Wednesday, March 26, 2008

my favorite TV is called miro

in the beginning there was something called "democracy player" - an open-source TV application way back in 2006. i tried it, and it was dogg $#!t slow, klunky and an overall experience of: "this is so useless, compared to my wget scripts, no one is ever going to use this."

fast forward a year later, early 2007, democracy player was renamed to miro -- with all kinds of updated code and what not. but that first experience i have had with the original democracy player was enough for me to skip it and continue using my shady scripts to download all video podcasts i was just getting into. i was behind on piles of new shows that i have never seen before and wanted to watch them all from the beginning.

fast forward another year, early 2008, miro version 1.1 comes out -- i see it all over the blogs, articles on a heap of web sites and a pile of the shows i watch started to put the little miro icon next to the itunes subscribe buttons. what's this? is miro that good to be placed next to the itunes jaggernaut? so i decided to download the latest miro and try it out again.

holy $#!t, everything that was broken on the previous versions has been fixed and it's very zippy. i likey.

miro is so easy to use, that it has become my de facto standard media downloader, podcatcher, podshow aggregator and media player for all of those files downloaded from it. the one feature that totally retired my shell scripts was how torrent files was completely integrated with miro. click on a torrent file from your web browser (or on your local file system) and miro automatically goes into action downloading the file with practically zero user intervention. and the torrent files do not have to be just media files. i have used miro to torrent iso files, zips, distros, you name it -- it'll grab them.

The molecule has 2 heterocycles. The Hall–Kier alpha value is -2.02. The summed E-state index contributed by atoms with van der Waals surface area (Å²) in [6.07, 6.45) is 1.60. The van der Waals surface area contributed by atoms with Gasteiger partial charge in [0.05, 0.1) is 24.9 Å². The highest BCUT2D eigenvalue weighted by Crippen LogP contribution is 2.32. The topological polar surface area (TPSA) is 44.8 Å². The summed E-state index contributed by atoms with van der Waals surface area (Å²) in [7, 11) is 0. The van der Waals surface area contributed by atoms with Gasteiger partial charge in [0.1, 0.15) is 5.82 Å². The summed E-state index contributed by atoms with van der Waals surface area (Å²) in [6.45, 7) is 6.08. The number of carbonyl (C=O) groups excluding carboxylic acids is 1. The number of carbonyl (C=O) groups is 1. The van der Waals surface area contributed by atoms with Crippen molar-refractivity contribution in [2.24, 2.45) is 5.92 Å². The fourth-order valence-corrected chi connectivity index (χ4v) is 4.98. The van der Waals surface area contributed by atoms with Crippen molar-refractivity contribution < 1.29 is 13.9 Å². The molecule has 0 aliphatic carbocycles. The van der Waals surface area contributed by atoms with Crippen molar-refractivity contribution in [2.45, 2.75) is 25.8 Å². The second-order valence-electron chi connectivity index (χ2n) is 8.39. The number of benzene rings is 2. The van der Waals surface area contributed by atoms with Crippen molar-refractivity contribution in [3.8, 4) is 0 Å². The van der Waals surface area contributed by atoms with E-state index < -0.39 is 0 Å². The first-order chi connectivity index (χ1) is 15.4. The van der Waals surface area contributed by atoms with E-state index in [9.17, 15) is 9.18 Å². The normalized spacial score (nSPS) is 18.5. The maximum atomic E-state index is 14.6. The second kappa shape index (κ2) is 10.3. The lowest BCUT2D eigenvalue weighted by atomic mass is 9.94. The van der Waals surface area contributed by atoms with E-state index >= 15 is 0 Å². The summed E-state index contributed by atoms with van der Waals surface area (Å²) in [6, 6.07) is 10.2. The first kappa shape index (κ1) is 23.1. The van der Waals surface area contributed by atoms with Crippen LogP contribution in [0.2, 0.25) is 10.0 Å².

the user interface (which hasn't changed much since the democracy player days) is very intuitive, clean and simple. with the application speed improvements, making it my primary media file and torrent downloader was a no-brainer.

and finally, the best part of miro is the HUGE number of "channels" it knows about to make your online "DVR" completely replace any need for keeping your traditional broadcast television connection. i have been living without cable or satellite television for more than a year and am perfectly fine with all of the online alternatives. there are still a bunch of shows not available for miro to grab - but that's for another article.

miro has replaced the following for me:
  • text file for keeping track what shows i have been watching
  • the giant list of what episode i was on for which shows
  • the script file that automated the shows i was downloading

and miro offered these additional features:
  • keeping track of what i have watched
    • any new episodes available are downloaded automatically
    • any new channels i add to it, knows to start grabbing the files i haven't watched yet (three at a time)
  • keeps track of where i have "left of" since last playing the file -- and automatically plays from that point when going back to that file (most favorite feature)
  • has a nice visual representation of all of the files in the middle of downloading
  • also a nice way to see more details about the media file you are looking at, including a link to the source/web site where the file is from

if you need any ideas on what to get started with, here are a few of my current channel listings:

play with miro, i'm sure you are going to enjoy it.

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